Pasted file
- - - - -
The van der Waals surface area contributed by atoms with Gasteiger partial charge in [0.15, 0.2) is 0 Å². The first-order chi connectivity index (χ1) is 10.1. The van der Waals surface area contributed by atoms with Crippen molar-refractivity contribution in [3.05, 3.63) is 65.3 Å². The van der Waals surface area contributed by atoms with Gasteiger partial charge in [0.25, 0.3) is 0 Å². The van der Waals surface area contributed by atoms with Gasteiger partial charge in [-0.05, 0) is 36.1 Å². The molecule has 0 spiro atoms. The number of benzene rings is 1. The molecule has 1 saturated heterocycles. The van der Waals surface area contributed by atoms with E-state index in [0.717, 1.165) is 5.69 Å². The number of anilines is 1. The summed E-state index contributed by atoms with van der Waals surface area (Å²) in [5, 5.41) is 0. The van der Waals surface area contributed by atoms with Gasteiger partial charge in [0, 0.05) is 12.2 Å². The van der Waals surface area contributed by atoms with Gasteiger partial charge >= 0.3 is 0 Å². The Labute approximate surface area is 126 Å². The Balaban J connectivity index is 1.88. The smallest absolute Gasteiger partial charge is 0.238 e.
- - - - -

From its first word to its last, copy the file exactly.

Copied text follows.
The van der Waals surface area contributed by atoms with Gasteiger partial charge in [0.15, 0.2) is 0 Å². The first-order chi connectivity index (χ1) is 10.1. The van der Waals surface area contributed by atoms with Crippen molar-refractivity contribution in [3.05, 3.63) is 65.3 Å². The van der Waals surface area contributed by atoms with Gasteiger partial charge in [0.25, 0.3) is 0 Å². The van der Waals surface area contributed by atoms with Gasteiger partial charge in [-0.05, 0) is 36.1 Å². The molecule has 0 spiro atoms. The number of benzene rings is 1. The molecule has 1 saturated heterocycles. The van der Waals surface area contributed by atoms with E-state index in [0.717, 1.165) is 5.69 Å². The number of anilines is 1. The summed E-state index contributed by atoms with van der Waals surface area (Å²) in [5, 5.41) is 0. The van der Waals surface area contributed by atoms with Gasteiger partial charge in [0, 0.05) is 12.2 Å². The van der Waals surface area contributed by atoms with Gasteiger partial charge >= 0.3 is 0 Å². The Labute approximate surface area is 126 Å². The Balaban J connectivity index is 1.88. The smallest absolute Gasteiger partial charge is 0.238 e.